Cocktails Stir Up Nostalgia and Adventure
YOUNGSTOWN, Ohio – Two years ago, I bought a 70-year-old drink menu at a local secondhand shop. It proved perfect for framing, but I’d never heard of most of the drinks from my grandparents’ generation: sidecar, gin rickey, ward eight and Moscow mule, among others.
Many of those cocktails are back in vogue, spurred by shows such as AMC’s “Mad Men” and a renewed curiosity about a time when bartending was an art.
In the Mahoning Valley, three establishments are taking that nostalgia seriously, introducing today’s drinkers to the bar experiences of yesteryear.
Ryes Craft Beer & Whiskey and Imbibe Martini Bar in downtown Youngstown are on the cutting edge of the cocktail movement, says Jeff Kurz, co-owner of both establishments. Ryes opened in 2014.
“What’s old is new again,” he says. “People are starting to wonder what it was about those old drinks that their parents, grandparents or maybe their great-grandparents really enjoyed.”
Designed as a place where drinkers from bigger cities like Chicago or New York could feel at home, Ryes features both the very oldest cocktails and drinks made famous after passage of the 18th Amendment. “We have a Prohibition cocktail list, but we also specialize in old-fashioneds,” Kurz says as he prepares the classic whiskey cocktail at the Ryes long bar.
Unlike the character Don Draper – who helped revitalize the old-fashioned in “Mad Men” – Kurz doesn’t muddle the cherry in the drink glass. “We do not permit the mashing and mulling of cherries and oranges in the drink itself,” he says. Ryes offers 40 whiskeys and 17 types of bitters to choose from, enough for any fan of the cocktail, Kurz says.
As he stands beneath a photo taken the day the 21st Amendment was ratified in December 1933, he explains the origins and evolution of Prohibition-era cocktails.
“Prohibition cocktail drinks started out to try to cover up the poor quality of liquors,” Kurz says. That changed after repeal of the 18th Amendment. “The original purpose went from hiding the flavor to accentuating the flavor by the use of really good liquors and quality ingredients.”
The Prohibition cocktails run the gamut: whiskey-, scotch-, gin- and rum-based drinks are available. One can imbibe cocktails with colorful names such as the bee’s knees, Mary Pickford (named for the silent-era screen star) and the 12-mile limit.
Ryes co-owner Brad Schwartz developed the drink menu. “We see people asking more for those Prohibition cocktails,” Kurz says. “People want to know what they are and how they’re made.”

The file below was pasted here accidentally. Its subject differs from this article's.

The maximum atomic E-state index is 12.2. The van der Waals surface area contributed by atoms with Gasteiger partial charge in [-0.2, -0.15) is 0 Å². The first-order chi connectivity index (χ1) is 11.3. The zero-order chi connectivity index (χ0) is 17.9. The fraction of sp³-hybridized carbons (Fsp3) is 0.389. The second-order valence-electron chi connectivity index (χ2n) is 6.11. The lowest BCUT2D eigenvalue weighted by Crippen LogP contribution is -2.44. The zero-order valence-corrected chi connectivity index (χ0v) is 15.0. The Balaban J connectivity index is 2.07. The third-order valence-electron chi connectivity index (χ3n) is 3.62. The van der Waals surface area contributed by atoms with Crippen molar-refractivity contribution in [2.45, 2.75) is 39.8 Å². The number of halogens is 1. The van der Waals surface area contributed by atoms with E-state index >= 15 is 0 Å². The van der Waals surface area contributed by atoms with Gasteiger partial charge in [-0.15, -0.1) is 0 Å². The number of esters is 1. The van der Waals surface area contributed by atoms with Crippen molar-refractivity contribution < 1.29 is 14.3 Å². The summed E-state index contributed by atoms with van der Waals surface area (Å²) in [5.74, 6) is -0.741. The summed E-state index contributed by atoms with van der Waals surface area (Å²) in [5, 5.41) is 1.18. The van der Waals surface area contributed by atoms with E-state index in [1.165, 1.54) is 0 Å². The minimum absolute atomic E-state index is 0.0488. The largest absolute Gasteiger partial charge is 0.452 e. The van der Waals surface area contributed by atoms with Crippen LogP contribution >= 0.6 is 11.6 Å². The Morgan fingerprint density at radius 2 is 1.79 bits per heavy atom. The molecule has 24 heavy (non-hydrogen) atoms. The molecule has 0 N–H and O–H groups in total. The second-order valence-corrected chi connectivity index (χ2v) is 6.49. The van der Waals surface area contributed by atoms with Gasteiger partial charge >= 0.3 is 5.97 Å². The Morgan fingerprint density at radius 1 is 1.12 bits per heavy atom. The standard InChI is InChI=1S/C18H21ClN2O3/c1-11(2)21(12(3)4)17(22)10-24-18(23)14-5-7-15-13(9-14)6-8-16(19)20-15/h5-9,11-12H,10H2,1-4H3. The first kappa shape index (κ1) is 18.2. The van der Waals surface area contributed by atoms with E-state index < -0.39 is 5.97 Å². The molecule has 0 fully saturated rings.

Below Ryes on the first floor is the Imbibe Martini Bar, which opened in 2005. The bar is in a former bank that retains the vault, an area where patrons can sit. “When we first opened Imbibe, it was hard to explain to people why we were serving martinis here,” Kurz says.
Customers are now more familiar with martinis and cocktails, he says, and the drinks are priced competitively in the Youngstown market. Customers at Imbibe can find martinis for $7 that would sell for $18 in Cleveland or Pittsburgh, Kurz says.
“Our top seller right now is a starburst martini,” says Jordi Dando, general manager of Ryes and Imbibe. Another martini that features Tang (yes, the artificial breakfast beverage) called the astronaut is especially popular. But there are those who come in looking for cocktails such as the James Bond martini – known as the vesper. “It is actually a very strange recipe,” Dando says. “It is three parts gin, one part vodka and then it gets a floral wine.”
The Speakeasy Lounge in downtown Warren won’t disappoint fans of the vesper, says Paul Lettau, bartender and general manager. The lounge, which has its own entrance, sits beneath the Best Western Park Hotel on Courthouse Square. As might be expected, Prohibition cocktails are popular, but so are newer mixed drinks such as the World War II-era Moscow mule.
Paul Lettau, bartender and general manager at the Speakeasy Lounge, sees popularity rising in Prohibition and World War II era drinks.
Lettau’s version of the drink is a colorful concoction, garnished with a strawberry and mint leaves. It’s part of his approach to making drinks, suggestive of a chef’s effort to please the eye as well as the palate.
“Like cooking, you have to understand how different flavors work with each other,” he says. “Basil and tomato go together. Orange and bourbon go together.”
Lettau came of age watching his father drink bourbon Manhattans and highballs. His signature drink is “a perfect Manhattan,” he says. It contains bitters made on the premises using 180-proof Everclear, a powerful neutral liquor. The homemade bitters are another part of the craft of making cocktails, Lettau says.